Nashi – now!

September 18th, 2011

Crisp, juicy, and so good for you...

The fruity season continues, and with trees groaning with loads of peaches, figs and nashi, my friends are sharing the bounty. One morning, a sack of figs appears at my front door, the next I am surprised by a platter of golden fruit:  apples, non?   Non!  These hybrid wonders are sometimes called Asian pears or Asian apples, but more often known simply as nashi.   Their crisp wedges are the perfect foil for softer textures of figs or peaches in a fruit salad, and a small slice wrapped in a sliver of country ham makes a tasty morsel at apéro time before dinner.  Actually, I like them best chopped into my morning bowl of yogurt with a drizzling of chestnut honey.  Great way to start the day!  But beyond tasty – these little beauties are packed with vitamins C and K, antioxidants, potassium and natural fibre.  Nashi are used in treatment for colitis, arthritis, gout and gallbladder disorders.  So, roll with the season and enjoy them now, as this Asian pear is a fruit that doesn’t like to be cooked nor does it take well to freezing – a clear case of  “fresh is best”.

Basil bliss….

September 4th, 2011

Basil bouquet

Tis the season to savor basil, in and on every lunch-time salad and adding punch to late suppers on the little blue balcony.  Basil, best of all fresh during this peak season, seems to adapt to every tomato/courgette/eggplant and onion combo one can stir up – not to forget the Ligurian crowd-pleasing pesto of ground basil and garlic – or simply to toss with linguini.  Using this herb fresh  seems obvious, but the vagabond always has to try to save herbs for chilly months ahead and has been disappointed with basil:  this is one herb that doesn’t take to drying.  It loses both color and identity, and even smells bad during the drying process.  So, grab a fresh bunch and chop it…not just over the classic sliced tomato and mozarella Salade Caprese, but topping any grilled red peppers, sautéed rabbit with courgettes and new onions, with lamb chops or pork cutlets à la provençal….and savor this late-summer moment!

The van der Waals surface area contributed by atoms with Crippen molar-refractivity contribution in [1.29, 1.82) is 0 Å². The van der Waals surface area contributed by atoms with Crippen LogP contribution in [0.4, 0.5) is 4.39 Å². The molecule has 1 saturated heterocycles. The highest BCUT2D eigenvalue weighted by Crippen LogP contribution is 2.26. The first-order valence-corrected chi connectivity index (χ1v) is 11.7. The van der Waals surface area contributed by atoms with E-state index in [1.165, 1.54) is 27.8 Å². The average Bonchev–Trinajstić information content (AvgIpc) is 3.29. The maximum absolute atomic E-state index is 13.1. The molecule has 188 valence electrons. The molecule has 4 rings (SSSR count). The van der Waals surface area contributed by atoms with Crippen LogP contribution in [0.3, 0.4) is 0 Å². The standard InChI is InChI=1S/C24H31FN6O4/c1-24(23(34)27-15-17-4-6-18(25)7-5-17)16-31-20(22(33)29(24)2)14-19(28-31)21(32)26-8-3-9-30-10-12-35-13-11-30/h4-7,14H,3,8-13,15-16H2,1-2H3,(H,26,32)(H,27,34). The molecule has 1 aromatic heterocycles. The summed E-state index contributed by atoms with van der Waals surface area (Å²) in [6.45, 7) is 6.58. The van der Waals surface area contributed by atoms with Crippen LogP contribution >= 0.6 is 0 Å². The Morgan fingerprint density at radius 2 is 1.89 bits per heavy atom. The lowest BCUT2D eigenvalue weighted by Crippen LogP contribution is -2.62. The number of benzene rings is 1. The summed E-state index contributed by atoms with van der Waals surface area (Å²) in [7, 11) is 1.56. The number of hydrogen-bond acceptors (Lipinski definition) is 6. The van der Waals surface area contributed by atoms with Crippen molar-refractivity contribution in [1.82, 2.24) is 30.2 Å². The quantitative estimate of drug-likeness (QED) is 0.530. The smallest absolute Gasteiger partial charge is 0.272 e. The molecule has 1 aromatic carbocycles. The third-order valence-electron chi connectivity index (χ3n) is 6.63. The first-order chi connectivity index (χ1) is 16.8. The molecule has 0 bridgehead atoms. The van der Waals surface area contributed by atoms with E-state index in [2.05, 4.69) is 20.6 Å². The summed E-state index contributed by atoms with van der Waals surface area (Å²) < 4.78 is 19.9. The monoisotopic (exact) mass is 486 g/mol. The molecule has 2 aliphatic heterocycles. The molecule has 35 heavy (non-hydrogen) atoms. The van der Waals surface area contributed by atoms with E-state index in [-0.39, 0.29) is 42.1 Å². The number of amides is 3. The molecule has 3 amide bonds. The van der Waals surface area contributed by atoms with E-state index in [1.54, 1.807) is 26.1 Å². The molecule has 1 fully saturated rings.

Ah, but wait….an idea to save the essence of basil has just dawned on me.  Leave it to the age-old “soak it in liquor” method, which I am experimenting with at the moment.  Why not make a Basil vodka or liquour?  So, the method I am following runs something like this:  in a clean jar, cover clean basil leaves with high-proof, clear alcohol, such as vodka or 40 to 60% fruit alcohol (sold in French grocery stores for preserving fruit).  Cap tightly, then during the week that it rests, turn it daily – test for taste after the fifth day.  Strain off the liquid into a measuring cup and combine with a cooled simple syrup (of one part sugar boiled with one part water) in the ratio of one part syrup to one part basil ‘jus’.  Pour into a clean, narrow-necked jar, cap or cork tightly and let rest until you are ready for a jolt of essential summer. In fact you might want to put this “concoction” in the freezer.  Watch this space for a report later in September after the vagabond’s experiment has had time to settle….